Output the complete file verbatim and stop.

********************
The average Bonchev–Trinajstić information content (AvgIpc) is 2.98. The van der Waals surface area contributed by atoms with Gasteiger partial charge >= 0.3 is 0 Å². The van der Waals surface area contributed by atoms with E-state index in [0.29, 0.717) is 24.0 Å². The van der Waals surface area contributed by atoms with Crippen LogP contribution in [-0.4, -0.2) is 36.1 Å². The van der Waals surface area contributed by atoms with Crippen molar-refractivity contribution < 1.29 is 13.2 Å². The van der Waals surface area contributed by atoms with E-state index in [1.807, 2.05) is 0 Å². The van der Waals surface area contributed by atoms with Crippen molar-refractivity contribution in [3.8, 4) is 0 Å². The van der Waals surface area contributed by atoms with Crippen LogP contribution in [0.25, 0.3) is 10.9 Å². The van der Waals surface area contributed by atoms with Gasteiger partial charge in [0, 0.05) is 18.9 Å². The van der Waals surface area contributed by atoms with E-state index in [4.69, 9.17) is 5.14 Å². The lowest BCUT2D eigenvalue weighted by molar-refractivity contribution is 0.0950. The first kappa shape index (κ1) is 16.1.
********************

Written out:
The average Bonchev–Trinajstić information content (AvgIpc) is 2.98. The van der Waals surface area contributed by atoms with Gasteiger partial charge >= 0.3 is 0 Å². The van der Waals surface area contributed by atoms with E-state index in [0.29, 0.717) is 24.0 Å². The van der Waals surface area contributed by atoms with Crippen LogP contribution in [-0.4, -0.2) is 36.1 Å². The van der Waals surface area contributed by atoms with Crippen molar-refractivity contribution < 1.29 is 13.2 Å². The van der Waals surface area contributed by atoms with E-state index in [1.807, 2.05) is 0 Å². The van der Waals surface area contributed by atoms with Crippen molar-refractivity contribution in [3.8, 4) is 0 Å². The van der Waals surface area contributed by atoms with Crippen LogP contribution in [0.25, 0.3) is 10.9 Å². The van der Waals surface area contributed by atoms with Gasteiger partial charge in [0, 0.05) is 18.9 Å². The van der Waals surface area contributed by atoms with E-state index in [4.69, 9.17) is 5.14 Å². The lowest BCUT2D eigenvalue weighted by molar-refractivity contribution is 0.0950. The first kappa shape index (κ1) is 16.1.